---  # This is a sample database file for the DataMapper ORM  :development: &defaults    :adapter: postgresql    :database: myblog_development    :username: the_user    :password: secrets    :host: localhost  :test:    <<: *defaults    :database: myblog_test  :production:    <<: *defaults    :database: myblog_production

Merbful Authentication

Optionally, we add in authentication, the “Restful Authentication” plugin port to merb. Read me about here

cd trymerbgit clone git://github.com/hassox/restful-authentication.gitcd restful-authenticationgit checkout -b merbful_authentication origin/merbful_authenticationsudo rake installcd trymerb/myblogmerb-gen authenticated user_model session_controller

Our post resource

Restful merb resource that is. This creates the controller, model, and view. If you are using ActiveRecord, I would also expect a migration. For Datamapper, the columns are defined in the model. Use rake to create the tables from the model. (For Postgres, use the datetime type instead of the timestamp type you would use in Rails.)
merb-gen resource post title:string content:text created_at:datetimerake dm:db:automigrate
Edit config/router.rb to enable these actions:
# RESTful routes  r.resources :posts # Change this for your home page to be available at /  r.match('/').to(:controller => 'posts', :action =>'index')

Starting Merb

Open a new terminal window and start merb from your app directory
cd trymerb/myblogmerb
Now point your brower to http://localhost:4000/ and you should be able to see it. The resource generator does not yet build the ERB files out like Rails’ scaffolding. So we have to write that ourselves.

Note that this is where some of the differences between Rails and Merb shows up. Merb has its own routing using the url() helper. Read more about it here .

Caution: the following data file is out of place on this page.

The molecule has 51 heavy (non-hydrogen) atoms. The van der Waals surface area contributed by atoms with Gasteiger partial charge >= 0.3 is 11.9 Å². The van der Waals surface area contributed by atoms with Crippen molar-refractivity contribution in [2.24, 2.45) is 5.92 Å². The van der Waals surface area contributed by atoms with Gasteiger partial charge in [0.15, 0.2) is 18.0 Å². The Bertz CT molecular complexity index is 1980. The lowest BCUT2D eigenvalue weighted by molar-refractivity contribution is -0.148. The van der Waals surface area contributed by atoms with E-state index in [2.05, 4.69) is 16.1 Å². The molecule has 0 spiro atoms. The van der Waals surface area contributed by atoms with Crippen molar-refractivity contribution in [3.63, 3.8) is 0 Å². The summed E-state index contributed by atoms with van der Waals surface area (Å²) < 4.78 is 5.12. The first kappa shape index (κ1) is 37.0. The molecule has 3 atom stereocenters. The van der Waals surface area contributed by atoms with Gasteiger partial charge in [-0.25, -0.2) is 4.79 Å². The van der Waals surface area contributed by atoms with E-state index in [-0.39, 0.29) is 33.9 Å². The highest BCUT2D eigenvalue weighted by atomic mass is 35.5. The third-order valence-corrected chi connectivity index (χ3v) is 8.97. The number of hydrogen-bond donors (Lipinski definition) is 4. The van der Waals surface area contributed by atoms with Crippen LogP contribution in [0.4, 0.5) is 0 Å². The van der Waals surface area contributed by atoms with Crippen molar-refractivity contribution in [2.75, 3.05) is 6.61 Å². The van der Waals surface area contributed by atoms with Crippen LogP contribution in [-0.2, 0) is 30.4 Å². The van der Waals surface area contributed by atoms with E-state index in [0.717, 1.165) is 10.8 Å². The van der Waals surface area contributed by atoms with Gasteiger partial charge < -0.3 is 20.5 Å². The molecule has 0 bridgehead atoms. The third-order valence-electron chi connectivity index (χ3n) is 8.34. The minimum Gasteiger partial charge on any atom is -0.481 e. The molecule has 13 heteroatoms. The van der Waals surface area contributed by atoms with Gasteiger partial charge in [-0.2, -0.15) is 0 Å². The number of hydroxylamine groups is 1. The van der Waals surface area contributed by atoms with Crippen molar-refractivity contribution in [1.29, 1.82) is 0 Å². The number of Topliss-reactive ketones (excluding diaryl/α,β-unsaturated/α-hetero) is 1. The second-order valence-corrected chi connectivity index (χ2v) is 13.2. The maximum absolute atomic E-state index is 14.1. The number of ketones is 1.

url(:posts)       #=> "/posts" url(:new_post) #=> "/posts/new" @post = Post[1]url(:post, @post) #=> "/posts/1"
Edit the app/views/posts/index.html.erb and add in a simple post listing.
<h1>My Blog</h1><% @posts.each do |n| %>  <h2><%= n.title %></h2>  <div2><%= n.content %></div><% end %><div>  <%= link_to "Write new", url(:new_post) %></div>

Edit the app/views/posts/new.html.erb and add in the compose form. Feel free to embellish your HTML. I added the hidden field to remember how to do it if I need to figure it out again.

As you see, the field control helpers are different, but self-explanatory. They were actually the hardest part to figure out since they needed to be installed from the proper repository and enabled in the init.rb file. The source code also shows more of what you need to do.

<h1>Write a new post</h1><%= error_messages_for :post %><% form_for(@post, :action=>url(:posts), :method=>"post") do %>  <%= hidden_field :name=>:wave, :value=>'hello' %>  <%= text_control :title, :label=>"Title", :size=>50,     :maxlength=>250, :style=>"font-weight:bold;" %>  <br /><%= text_area_control :content, :label=>"Rant", :rows=>15, :cols=>50 %>  <br /><%= submit_button  "Save" %><% end %>

That should do it! Enjoy your new merb blog app.

More Things with merb

The Merb console

The merb object has some things worth exploring, like the app object in Rails.
merb -iirb(main):001:0> merb.show_routes

Debugger

Like with Rails 2.0, call the “debugger” function where you want a breakpoint. and start merb like this:
merb -D

Merb on Thin

You can run the Thin web server with Merb.
sudo gem install thinmerb -a thin

Disclaimer

This was my first experiment using Merb on Ubuntu, and I am thrilled that it works so well already. This is not quite a recipe for starting from scratch. Some instructions may be convoluted, unnnecessary, copied here incorrectly, or just plain wrong.

Merb is the exciting new direction for developing ruby applications. Ezra is addressing the shortcomings we have in developing and deploying robust applications in ruby. The Rubinius and Merb projects are doing a lot to make this happen.